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Cinnamon Kiss by Walter Mosley
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After dealing with the fallout from an external crisis--the LA riots--in the last books, Easy Rawlins must now face another more personal catastrophe: his adopted daughter Feather is extremely ill. The only way to save her may be to send her to an extremely expensive clinic abroad, and Easy is willing to do anything--up to and including murder--to get her the treatment she needs. Desperately searching for a case, he is faced with two alternatives: one, to accept a case from a pompous and mysterious "super-detective" and locate a missing man and the papers he ostensibly stole; two, to join his crooked friend Mouse on a bank heist. However, Easy quickly discovers that his first alternative may in fact lead him to even murkier waters than the second.

Mosley is one of the best noir writers out there, and the Easy Rawlins series exemplifies his skill; Rawlins' wry narration deftly captures the racial tensions of 60s LA. Yet every so often, I end up infuriated with Rawlins, and unfortunately, this is one of those books. My issue comes down to Easy's personality: he is astute in his analysis of the world and the circumstances he lives in, but in my opinion, he is almost entirely lacking in self-insight. He tends to rush to judgment, but he rarely evaluates whether his decisions or his opinions were justified. This makes him a rounded, real, character, but it's a trait I have issues with, and one reason I may prefer LT (first book:The Long Fall) to Easy. This book, with its focus on Easy's relationship with his girlfriend Bonnie, highlights this defect. hover for spoiler.

If you're hooked on the Rawlins series and don't mind the certain areas where he lacks introspection, I think this is an interesting addition to the series. For other readers, it may not be the best example of Mosley's talents, as it lacks the driving and coherent plot that characterizes other books in the series. It also lacks much of the little domestic moments that I tend to love about these books. However, if you're a fan of Mouse, he's a major player in this story, and Jackson Blue also makes an appearance. Mosley, as always, does a wonderful job in capturing the atmosphere of the city and its time period. One of my favorite moments in the books is Easy's bewildered interactions with hippies... that by itself made the book a worthwhile read. ( )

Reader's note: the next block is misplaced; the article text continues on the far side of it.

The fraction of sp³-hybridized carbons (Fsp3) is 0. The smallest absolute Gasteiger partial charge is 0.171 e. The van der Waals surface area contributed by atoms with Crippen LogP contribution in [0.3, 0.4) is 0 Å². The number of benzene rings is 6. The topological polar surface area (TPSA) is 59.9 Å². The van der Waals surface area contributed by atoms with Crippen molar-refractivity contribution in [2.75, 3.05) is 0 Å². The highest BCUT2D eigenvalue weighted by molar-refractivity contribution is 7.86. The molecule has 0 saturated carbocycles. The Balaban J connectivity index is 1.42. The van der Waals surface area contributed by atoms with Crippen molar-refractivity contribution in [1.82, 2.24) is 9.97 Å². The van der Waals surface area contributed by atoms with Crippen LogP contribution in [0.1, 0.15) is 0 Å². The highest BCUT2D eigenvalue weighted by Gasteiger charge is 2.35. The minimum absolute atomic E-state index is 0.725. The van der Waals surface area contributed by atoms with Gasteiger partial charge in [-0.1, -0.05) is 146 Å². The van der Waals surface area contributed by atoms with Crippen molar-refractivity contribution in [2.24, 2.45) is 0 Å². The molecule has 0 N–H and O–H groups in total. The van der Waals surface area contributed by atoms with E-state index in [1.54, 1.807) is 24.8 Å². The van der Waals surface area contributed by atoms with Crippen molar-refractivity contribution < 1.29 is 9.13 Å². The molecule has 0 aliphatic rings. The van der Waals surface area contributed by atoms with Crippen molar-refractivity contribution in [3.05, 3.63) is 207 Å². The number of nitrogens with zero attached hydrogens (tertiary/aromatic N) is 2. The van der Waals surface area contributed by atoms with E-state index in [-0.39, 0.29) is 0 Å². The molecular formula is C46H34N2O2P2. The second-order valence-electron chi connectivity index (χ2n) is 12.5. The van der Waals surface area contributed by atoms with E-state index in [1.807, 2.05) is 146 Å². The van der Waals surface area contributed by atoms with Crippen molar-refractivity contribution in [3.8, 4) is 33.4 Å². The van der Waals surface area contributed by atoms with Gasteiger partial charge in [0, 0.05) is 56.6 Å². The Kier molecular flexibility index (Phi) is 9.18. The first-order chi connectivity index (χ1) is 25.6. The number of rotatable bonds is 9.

page.fault | Sep 21, 2013 |
I gave this my best effort. It's a good read, just not uncommon enough for my taste. There are probably hundreds of novels like this. ( )
  Georgia.Bets | Jun 23, 2012 |
I could not manage to ever come to like Easy Rawlins. This is the only book featuring the detective that I have read, and I could not get myself to care what happened to him. He seemed very egotistical to me. I did understand his motivation to earn money for his daughter's medical care, and that seemed to me to be his sole redeeming quality. Other than that, he was the wisest, smartest, sexiest man alive, and best detective ever, and that grated on my nerves. ( )
  kimreadthis | May 9, 2011 |
I have missed Walter Mosley and Easy Rawlins after reading the first 4 in the Rawlins series as they were published in paperback. I went back after a discussion with friends, and was rewarded. In this novel, we have reached the late '60's, the height of the Haight. Mosley manages the duality of Rawlins, his identity as a member of a subordinate racial group and his identity as a thinking and moral person as deftly as is possible. His voice is unique, deliberately vulgar, and deliberately, provocatively, literary at turns. The story breaks down as a crime story or mystery, but makes up for itself as a novel of servitude, anger, violence, survival and transcendence. ( )